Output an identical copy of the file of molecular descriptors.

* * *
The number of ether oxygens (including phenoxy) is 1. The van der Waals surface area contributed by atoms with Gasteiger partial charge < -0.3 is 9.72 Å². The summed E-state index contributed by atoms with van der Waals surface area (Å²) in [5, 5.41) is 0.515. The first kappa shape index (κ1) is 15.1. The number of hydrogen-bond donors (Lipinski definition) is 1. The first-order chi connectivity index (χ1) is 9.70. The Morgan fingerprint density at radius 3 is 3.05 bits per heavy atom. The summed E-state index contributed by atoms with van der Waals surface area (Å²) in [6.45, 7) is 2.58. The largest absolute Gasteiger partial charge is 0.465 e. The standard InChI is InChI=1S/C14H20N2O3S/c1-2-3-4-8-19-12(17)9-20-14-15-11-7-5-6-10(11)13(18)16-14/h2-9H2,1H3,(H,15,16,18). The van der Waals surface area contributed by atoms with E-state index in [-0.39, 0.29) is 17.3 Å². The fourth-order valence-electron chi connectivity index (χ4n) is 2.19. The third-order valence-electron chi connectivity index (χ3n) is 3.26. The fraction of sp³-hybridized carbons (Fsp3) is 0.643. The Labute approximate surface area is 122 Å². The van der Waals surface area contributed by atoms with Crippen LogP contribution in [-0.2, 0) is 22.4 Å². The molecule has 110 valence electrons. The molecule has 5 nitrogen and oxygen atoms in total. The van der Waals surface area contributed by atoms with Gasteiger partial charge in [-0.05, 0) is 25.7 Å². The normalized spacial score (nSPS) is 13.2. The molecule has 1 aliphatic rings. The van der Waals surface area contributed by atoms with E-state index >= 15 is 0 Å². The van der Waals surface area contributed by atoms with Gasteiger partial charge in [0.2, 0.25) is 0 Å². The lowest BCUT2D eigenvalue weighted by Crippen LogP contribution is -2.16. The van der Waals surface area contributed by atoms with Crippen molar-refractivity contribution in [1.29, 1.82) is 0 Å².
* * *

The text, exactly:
The number of ether oxygens (including phenoxy) is 1. The van der Waals surface area contributed by atoms with Gasteiger partial charge < -0.3 is 9.72 Å². The summed E-state index contributed by atoms with van der Waals surface area (Å²) in [5, 5.41) is 0.515. The first kappa shape index (κ1) is 15.1. The number of hydrogen-bond donors (Lipinski definition) is 1. The first-order chi connectivity index (χ1) is 9.70. The Morgan fingerprint density at radius 3 is 3.05 bits per heavy atom. The summed E-state index contributed by atoms with van der Waals surface area (Å²) in [6.45, 7) is 2.58. The largest absolute Gasteiger partial charge is 0.465 e. The standard InChI is InChI=1S/C14H20N2O3S/c1-2-3-4-8-19-12(17)9-20-14-15-11-7-5-6-10(11)13(18)16-14/h2-9H2,1H3,(H,15,16,18). The van der Waals surface area contributed by atoms with E-state index in [-0.39, 0.29) is 17.3 Å². The fourth-order valence-electron chi connectivity index (χ4n) is 2.19. The third-order valence-electron chi connectivity index (χ3n) is 3.26. The fraction of sp³-hybridized carbons (Fsp3) is 0.643. The Labute approximate surface area is 122 Å². The van der Waals surface area contributed by atoms with Crippen LogP contribution in [-0.2, 0) is 22.4 Å². The molecule has 110 valence electrons. The molecule has 5 nitrogen and oxygen atoms in total. The van der Waals surface area contributed by atoms with Gasteiger partial charge in [-0.05, 0) is 25.7 Å². The normalized spacial score (nSPS) is 13.2. The molecule has 1 aliphatic rings. The van der Waals surface area contributed by atoms with E-state index >= 15 is 0 Å². The van der Waals surface area contributed by atoms with Gasteiger partial charge in [0.2, 0.25) is 0 Å². The lowest BCUT2D eigenvalue weighted by Crippen LogP contribution is -2.16. The van der Waals surface area contributed by atoms with Crippen molar-refractivity contribution in [1.29, 1.82) is 0 Å².